Heart Disease and Stroke

Medically supervised water-only fasting in the treatment of borderline hypertension.

BACKGROUND: Hypertension-related diseases are the leading causes of morbidity and mortality in industrially developed societies. Surprisingly, 68% of all mortality attributed to high blood pressure (BP) occurs with systolic BP between 120 and 140 mm Hg and diastolic BP below 90 mm Hg. Dietary and lifestyle modifications are effective in the treatment of borderline hypertension. One such lifestyle intervention is the use of medically supervised water-only fasting as a safe and effective means of normalizing BP and initiating health-promoting behavioral changes.

[High density lipoprotein cholesterol. Normal values, influence of vascular risk factors and of a vegetarian diet (author's transl)].

The serum levels of cholesterol bound to high density lipoproteins (HDL-C) were determined by the heparin-manganese chloride precipitation method in 306 subjects, 182 male with ages ranging from 11 to 81 years, and 124 female with ages ranging from 7 to 78 years. Twenty six subjects belonged to a lacto-vegetarian community, while the remaining 280 were healthy volunteers, factory workmen sampled during a regular check-up, and either outpatients or inpatients being evaluated for minor illnesses or minor surgery.

The effect of a virtually cholesterol-free, high-linoleic-acid vegetarian diet on serum lipoproteins of children with familial hypercholesterolemia (type II-A).

The effect of a virtually cholesterol-free, high-linoleic-acid vegetarian diet and a high-linoleic-acid "normal" diet with a moderate cholesterol content was tested in 39 children heterozygote for hypercholesterolemia type II-A. The diets were administered in an outpatient cross-over design of two periods of 10 weeks each and the serum lipoproteins were analyzed at the end of the two 10-week periods. The vegetarian diet induced a decrease in serum concentrations of LDL-II total and free cholesterol and of apo-B, by an average of 10%, whereas HDL cholesterol and apo-A-I decreased by 4%.

Diet and reproductive hormones: a study of vegetarian and nonvegetarian postmenopausal women.

In comparison with matched nonvegetarian women, postmenopausal vegetarian women were found to have lower urinary levels of estriol and total estrogens, lower plasma prolactin levels, and higher plasma sex hormone-binding globulin (SHBG) levels. These differences were not explained by differences in body weight or obesity. Plasma SHBG levels were highly correlated with plasma high-density lipoprotein cholesterol levels, which were also higher in vegetarians than in nonvegetarians.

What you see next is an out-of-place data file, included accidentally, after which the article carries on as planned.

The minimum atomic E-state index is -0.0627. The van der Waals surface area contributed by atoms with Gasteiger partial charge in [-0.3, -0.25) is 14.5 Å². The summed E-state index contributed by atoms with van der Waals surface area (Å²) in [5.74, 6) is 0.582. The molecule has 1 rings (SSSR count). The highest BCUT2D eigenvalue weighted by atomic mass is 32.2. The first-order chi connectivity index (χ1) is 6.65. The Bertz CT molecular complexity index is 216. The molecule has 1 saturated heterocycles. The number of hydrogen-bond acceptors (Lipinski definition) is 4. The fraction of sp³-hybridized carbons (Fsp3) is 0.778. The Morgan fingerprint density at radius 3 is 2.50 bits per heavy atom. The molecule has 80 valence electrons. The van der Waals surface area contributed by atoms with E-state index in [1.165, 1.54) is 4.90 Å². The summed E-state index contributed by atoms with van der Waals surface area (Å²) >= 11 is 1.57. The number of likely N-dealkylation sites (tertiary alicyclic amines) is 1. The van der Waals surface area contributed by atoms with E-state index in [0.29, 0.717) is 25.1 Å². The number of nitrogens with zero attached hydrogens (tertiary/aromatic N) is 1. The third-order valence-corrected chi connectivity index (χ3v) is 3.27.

The concentration of cholesterol in serum and in various serum lipoproteins in macrobiotic, vegetarian and non-vegetarian men and boys.

The concentrations of total and high density lipoprotein (HDL)-cholesterol and the ratio of HDL-cholesterol to total cholesterol have been examined in groups of non-vegetarian, semi-lactovegetarian, lactovegetarian and marcobiotic men aged 30-39 years and boys aged 6-11 years. In the men, the concentration of total cholesterol ranged from 3.8 mmol/l in the macrobiotics to 5.5 mmol/l in the non-vegetarians, while the concentration of HDL-cholesterol varied between 1.2 mmol/l and 1.4 mmol/l.

The effects of a vegetarian diet on platelet function and fatty acids.

Nine healthy subjects taking an average mixed "Western" diet were placed on a vegetarian diet poor in arachidonic acid for four weeks. All animal and marine foods except for cows milk and milk products were excluded. Platelet aggregation responses to arachidonic acid and epinephrine increased slightly whereas responses to ADP and collagen were unchanged. Platelet thromboxane production, platelet counts, serum LDL cholesterol and triglycerides did not change but total and HDL serum cholesterol levels fell significantly.


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